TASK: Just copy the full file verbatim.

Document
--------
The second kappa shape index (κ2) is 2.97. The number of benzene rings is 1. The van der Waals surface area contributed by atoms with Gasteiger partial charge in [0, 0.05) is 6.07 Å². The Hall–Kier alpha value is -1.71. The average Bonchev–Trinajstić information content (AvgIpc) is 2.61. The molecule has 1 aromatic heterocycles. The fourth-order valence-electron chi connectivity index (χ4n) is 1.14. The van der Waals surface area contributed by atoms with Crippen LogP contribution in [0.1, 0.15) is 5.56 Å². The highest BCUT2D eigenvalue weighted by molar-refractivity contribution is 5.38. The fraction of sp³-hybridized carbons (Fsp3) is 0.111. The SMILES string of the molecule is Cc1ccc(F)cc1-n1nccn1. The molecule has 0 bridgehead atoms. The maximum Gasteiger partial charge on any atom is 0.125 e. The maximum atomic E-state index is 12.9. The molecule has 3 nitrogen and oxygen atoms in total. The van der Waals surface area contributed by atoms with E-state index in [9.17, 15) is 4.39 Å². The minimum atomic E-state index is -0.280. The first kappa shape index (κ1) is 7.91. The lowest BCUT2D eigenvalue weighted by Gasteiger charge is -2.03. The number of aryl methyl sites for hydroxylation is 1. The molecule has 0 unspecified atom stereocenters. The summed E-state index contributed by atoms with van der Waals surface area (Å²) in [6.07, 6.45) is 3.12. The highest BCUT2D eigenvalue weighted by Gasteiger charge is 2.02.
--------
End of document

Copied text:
The second kappa shape index (κ2) is 2.97. The number of benzene rings is 1. The van der Waals surface area contributed by atoms with Gasteiger partial charge in [0, 0.05) is 6.07 Å². The Hall–Kier alpha value is -1.71. The average Bonchev–Trinajstić information content (AvgIpc) is 2.61. The molecule has 1 aromatic heterocycles. The fourth-order valence-electron chi connectivity index (χ4n) is 1.14. The van der Waals surface area contributed by atoms with Crippen LogP contribution in [0.1, 0.15) is 5.56 Å². The highest BCUT2D eigenvalue weighted by molar-refractivity contribution is 5.38. The fraction of sp³-hybridized carbons (Fsp3) is 0.111. The SMILES string of the molecule is Cc1ccc(F)cc1-n1nccn1. The molecule has 0 bridgehead atoms. The maximum Gasteiger partial charge on any atom is 0.125 e. The maximum atomic E-state index is 12.9. The molecule has 3 nitrogen and oxygen atoms in total. The van der Waals surface area contributed by atoms with E-state index in [9.17, 15) is 4.39 Å². The minimum atomic E-state index is -0.280. The first kappa shape index (κ1) is 7.91. The lowest BCUT2D eigenvalue weighted by Gasteiger charge is -2.03. The number of aryl methyl sites for hydroxylation is 1. The molecule has 0 unspecified atom stereocenters. The summed E-state index contributed by atoms with van der Waals surface area (Å²) in [6.07, 6.45) is 3.12. The highest BCUT2D eigenvalue weighted by Gasteiger charge is 2.02.